Re: Re: Re: Re: Lazy Prepper on 10/17/2013 00:01:16 MDT Print View

" i would recommend extra virgin coconut oil. Costco sells a large tub of it for quite reasonable compared to most other places.

I checked this product out at Costco the other day. I love that there was over 20,000 calories in the tub but it only had a two year shelf life. Looks like a good product to keep on hand for every day use but not for long term storage.

Anywho.... I spent about $60 at Costco which purchased enough calories to feed my family of four for 17 days. The diet would be dreadfully boring but I'll add more to it in due time.

This is a great video created by the LDS and I found it to be very informative for food storage:

http://www.youtube.com/watch?v=gOLuIApyNPc

just Justin Whitson
(ArcturusBear)
Re: Re: Re: Re: Re: Lazy Prepper on 10/17/2013 07:47:17 MDT Print View

If stored properly, it will last longer than two years. Its one of the most stable healthy oils out there. Nowadays, food manufacturers put pretty short good to dates on food. Heck, at the group home that I work at, we recently had to throw out some gallons of water because it was past date. I looked at the made date, it was only a year or so before the best by date...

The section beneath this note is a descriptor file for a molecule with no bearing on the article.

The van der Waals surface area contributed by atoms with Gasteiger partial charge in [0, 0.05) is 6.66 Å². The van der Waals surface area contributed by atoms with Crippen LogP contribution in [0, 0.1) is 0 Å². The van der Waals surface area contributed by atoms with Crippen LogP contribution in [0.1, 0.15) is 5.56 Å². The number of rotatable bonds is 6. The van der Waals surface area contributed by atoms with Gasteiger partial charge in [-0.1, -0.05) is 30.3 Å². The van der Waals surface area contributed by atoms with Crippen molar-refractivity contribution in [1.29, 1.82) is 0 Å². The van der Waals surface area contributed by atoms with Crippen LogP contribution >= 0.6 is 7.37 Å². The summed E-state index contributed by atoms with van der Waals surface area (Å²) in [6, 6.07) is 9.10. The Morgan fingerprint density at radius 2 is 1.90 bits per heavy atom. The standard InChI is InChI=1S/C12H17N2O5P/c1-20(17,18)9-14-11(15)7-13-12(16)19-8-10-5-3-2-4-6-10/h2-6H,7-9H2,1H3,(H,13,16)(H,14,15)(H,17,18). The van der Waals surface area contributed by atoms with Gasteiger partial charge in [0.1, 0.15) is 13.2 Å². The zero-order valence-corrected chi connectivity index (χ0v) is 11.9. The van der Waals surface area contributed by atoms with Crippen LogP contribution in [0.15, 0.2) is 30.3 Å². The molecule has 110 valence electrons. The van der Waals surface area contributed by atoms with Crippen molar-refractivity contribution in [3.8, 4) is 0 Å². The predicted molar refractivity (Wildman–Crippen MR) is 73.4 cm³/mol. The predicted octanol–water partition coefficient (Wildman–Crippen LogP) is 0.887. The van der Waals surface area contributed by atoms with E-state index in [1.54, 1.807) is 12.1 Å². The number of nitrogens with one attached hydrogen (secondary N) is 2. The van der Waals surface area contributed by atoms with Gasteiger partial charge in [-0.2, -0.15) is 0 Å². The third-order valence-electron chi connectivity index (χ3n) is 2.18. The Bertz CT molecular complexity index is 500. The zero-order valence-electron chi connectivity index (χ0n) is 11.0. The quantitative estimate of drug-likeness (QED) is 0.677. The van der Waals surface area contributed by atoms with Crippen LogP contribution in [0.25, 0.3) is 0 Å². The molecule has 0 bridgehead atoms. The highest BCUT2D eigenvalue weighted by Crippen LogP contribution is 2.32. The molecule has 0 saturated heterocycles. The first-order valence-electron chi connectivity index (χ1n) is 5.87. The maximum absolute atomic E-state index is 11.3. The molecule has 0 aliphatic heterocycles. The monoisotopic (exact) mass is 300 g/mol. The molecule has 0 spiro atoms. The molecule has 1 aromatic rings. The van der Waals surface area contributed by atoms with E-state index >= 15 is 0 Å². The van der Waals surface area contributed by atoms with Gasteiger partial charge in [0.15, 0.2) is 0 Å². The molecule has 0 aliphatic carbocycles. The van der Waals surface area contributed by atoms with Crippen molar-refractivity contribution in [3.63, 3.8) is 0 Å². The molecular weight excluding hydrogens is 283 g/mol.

Stored properly means vacuumed packed with moisture and oxygen absorbers. Would have to portion the oil in at least a few different bags.

jerry adams
(retiredjerry) - MLife

Locale: Oregon and Washington
Re: Re: Re: Re: Re: Lazy Prepper on 10/17/2013 08:07:14 MDT Print View

If you routinely use something and it has a 2 year shelf life, then always have as much as you normally use in 2 years. When your supply is reduced by an amount that a new container is, buy a new one, just make sure and rotate stock.

You can store things like grain or fat in the freezer. It will last a lot longer. Of course there are emergency situations where you'll lose power, but then you just take it out and start using it.

Ian Van Halen
(IDBLOOM) - MLife

Locale: PNW
Re: Re: Re: Re: Re: Re: Lazy Prepper on 10/17/2013 08:43:41 MDT Print View

"If stored properly, it will last longer than two years. Its one of the most stable healthy oils out there. Stored properly means vacuumed packed with moisture and oxygen absorbers. Would have to portion the oil in at least a few different bags."